Polo Parking: What Happens When You Arrive Early to Polo to Collect Money for a Cause?

Polo parking
Polo parking. Credit: Dan Rattiner

The third week of Hampton Polo took place at Two Trees Farm in Mecox on Saturday afternoon. The team White Birch Farm was on one side, the team Heathcore was on the other. The match began at 4 p.m., but I’d had the time wrong. I thought it began at 2 p.m., so I got there at 1 p.m. I had a job to do at the polo match.

The job wasn’t for the polo operation itself, but for the Bridgehampton Child Care and Recreation Center, a nonprofit facility on the Bridgehampton- Sag Harbor Turnpike. The BCCRC collects the parking fees for those attending and gets to keep half of what we collect. I say “we” because I’m the Vice President of the Child Care Center. I’m also on the board. All of us pitch in to collect the money at Polo.

Arriving at 1 p.m., I wondered why I was the only person at the place set aside for us, on the driveway going back to the field where the game was going to be played. I parked and looked around. Alongside the road there was a table with some folding chairs, a small tent for our crew, and a sign reading $30 Parking Fee Benefits the BCCRC. I sat down in one of the folding chairs to wait. I figured they’d be right along.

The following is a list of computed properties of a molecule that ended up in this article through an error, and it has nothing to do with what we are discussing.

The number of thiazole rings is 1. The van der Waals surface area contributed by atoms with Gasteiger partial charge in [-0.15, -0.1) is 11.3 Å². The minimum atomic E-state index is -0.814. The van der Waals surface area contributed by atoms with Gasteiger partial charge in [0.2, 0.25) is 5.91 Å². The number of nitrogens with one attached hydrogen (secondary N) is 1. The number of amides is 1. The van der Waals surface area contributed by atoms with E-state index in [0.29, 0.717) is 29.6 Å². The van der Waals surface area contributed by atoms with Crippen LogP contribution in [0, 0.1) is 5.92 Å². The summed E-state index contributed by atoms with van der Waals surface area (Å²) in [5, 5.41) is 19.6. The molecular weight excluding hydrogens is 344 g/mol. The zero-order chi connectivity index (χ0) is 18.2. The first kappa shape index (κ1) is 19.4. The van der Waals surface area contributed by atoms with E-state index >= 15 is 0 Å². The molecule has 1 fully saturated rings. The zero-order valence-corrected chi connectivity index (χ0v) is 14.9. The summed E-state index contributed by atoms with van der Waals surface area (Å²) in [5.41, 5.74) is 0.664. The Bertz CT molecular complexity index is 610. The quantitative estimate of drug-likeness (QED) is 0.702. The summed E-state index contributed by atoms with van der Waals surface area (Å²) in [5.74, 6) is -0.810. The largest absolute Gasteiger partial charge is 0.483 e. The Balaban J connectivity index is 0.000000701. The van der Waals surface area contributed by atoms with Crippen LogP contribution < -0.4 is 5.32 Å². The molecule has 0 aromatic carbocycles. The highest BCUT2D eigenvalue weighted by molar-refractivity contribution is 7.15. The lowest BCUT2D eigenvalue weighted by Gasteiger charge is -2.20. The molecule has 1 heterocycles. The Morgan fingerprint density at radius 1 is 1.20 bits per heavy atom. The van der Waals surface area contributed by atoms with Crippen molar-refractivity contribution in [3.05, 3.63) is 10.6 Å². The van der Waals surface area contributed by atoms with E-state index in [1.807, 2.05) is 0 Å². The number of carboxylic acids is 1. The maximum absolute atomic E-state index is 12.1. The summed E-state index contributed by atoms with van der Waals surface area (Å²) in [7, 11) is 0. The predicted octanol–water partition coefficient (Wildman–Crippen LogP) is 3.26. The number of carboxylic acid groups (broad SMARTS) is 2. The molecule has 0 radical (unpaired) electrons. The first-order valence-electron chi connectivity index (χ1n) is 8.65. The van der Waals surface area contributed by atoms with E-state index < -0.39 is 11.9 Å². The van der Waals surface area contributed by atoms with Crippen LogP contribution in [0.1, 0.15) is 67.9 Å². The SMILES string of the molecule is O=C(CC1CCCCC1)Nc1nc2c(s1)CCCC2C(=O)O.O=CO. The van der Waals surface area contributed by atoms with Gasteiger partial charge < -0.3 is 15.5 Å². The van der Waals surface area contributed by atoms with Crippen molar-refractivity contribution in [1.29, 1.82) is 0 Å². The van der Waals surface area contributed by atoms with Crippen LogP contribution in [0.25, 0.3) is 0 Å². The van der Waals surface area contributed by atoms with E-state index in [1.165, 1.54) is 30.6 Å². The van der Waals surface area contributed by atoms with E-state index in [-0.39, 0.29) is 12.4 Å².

At that moment, a Volvo pulled up, the driver’s window came down and a hand held out two $20 bills. So I got up, ran over and collected the $40.

“I’ll be right back with the change,” I said to the driver.

I ran back to the table, turned away so the driver couldn’t see, and took $10 out of my wallet. As I handed that back, another car pulled up with the money out. So I collected that. Soon I had bills sticking out of all my pockets.

Nobody came for a while after that, but after about 10 minutes, with nobody from the BCCRC, either, I called Bonnie Cannon, the director of the BCCRC, and asked where everybody was.

“We’re not supposed to be there yet,” she said. “We get there at 3 p.m. The match is at 4 p.m.”

“I thought it was 2 p.m.,” I said. “Well, they’re coming in, they’re paying. Here comes another one.”

“We’ll get down there at 2:30 p.m.,” she said.